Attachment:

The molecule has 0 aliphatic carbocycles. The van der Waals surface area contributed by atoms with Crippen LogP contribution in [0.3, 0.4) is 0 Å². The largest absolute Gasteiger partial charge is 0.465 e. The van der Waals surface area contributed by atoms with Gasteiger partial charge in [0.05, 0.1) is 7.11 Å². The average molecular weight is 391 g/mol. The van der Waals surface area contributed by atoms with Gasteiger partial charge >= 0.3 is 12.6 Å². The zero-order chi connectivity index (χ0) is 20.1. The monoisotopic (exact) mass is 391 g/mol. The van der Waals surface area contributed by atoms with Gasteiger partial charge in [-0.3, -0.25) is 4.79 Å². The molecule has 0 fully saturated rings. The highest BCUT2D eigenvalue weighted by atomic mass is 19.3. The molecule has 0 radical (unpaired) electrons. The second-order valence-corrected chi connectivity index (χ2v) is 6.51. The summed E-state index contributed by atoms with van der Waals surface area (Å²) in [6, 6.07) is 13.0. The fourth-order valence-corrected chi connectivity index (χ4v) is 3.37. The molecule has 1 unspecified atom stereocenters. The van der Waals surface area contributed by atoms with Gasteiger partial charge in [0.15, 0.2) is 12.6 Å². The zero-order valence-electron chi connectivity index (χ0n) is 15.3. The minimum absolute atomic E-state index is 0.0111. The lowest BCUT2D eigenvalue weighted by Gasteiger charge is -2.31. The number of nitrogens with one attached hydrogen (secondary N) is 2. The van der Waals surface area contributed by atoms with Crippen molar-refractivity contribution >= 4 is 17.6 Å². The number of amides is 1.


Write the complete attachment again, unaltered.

The molecule has 0 aliphatic carbocycles. The van der Waals surface area contributed by atoms with Crippen LogP contribution in [0.3, 0.4) is 0 Å². The largest absolute Gasteiger partial charge is 0.465 e. The van der Waals surface area contributed by atoms with Gasteiger partial charge in [0.05, 0.1) is 7.11 Å². The average molecular weight is 391 g/mol. The van der Waals surface area contributed by atoms with Gasteiger partial charge >= 0.3 is 12.6 Å². The zero-order chi connectivity index (χ0) is 20.1. The monoisotopic (exact) mass is 391 g/mol. The van der Waals surface area contributed by atoms with Gasteiger partial charge in [-0.3, -0.25) is 4.79 Å². The molecule has 0 fully saturated rings. The highest BCUT2D eigenvalue weighted by atomic mass is 19.3. The molecule has 0 radical (unpaired) electrons. The second-order valence-corrected chi connectivity index (χ2v) is 6.51. The summed E-state index contributed by atoms with van der Waals surface area (Å²) in [6, 6.07) is 13.0. The fourth-order valence-corrected chi connectivity index (χ4v) is 3.37. The molecule has 1 unspecified atom stereocenters. The van der Waals surface area contributed by atoms with Gasteiger partial charge in [0.15, 0.2) is 12.6 Å². The zero-order valence-electron chi connectivity index (χ0n) is 15.3. The minimum absolute atomic E-state index is 0.0111. The lowest BCUT2D eigenvalue weighted by Gasteiger charge is -2.31. The number of nitrogens with one attached hydrogen (secondary N) is 2. The van der Waals surface area contributed by atoms with Crippen molar-refractivity contribution >= 4 is 17.6 Å². The number of amides is 1.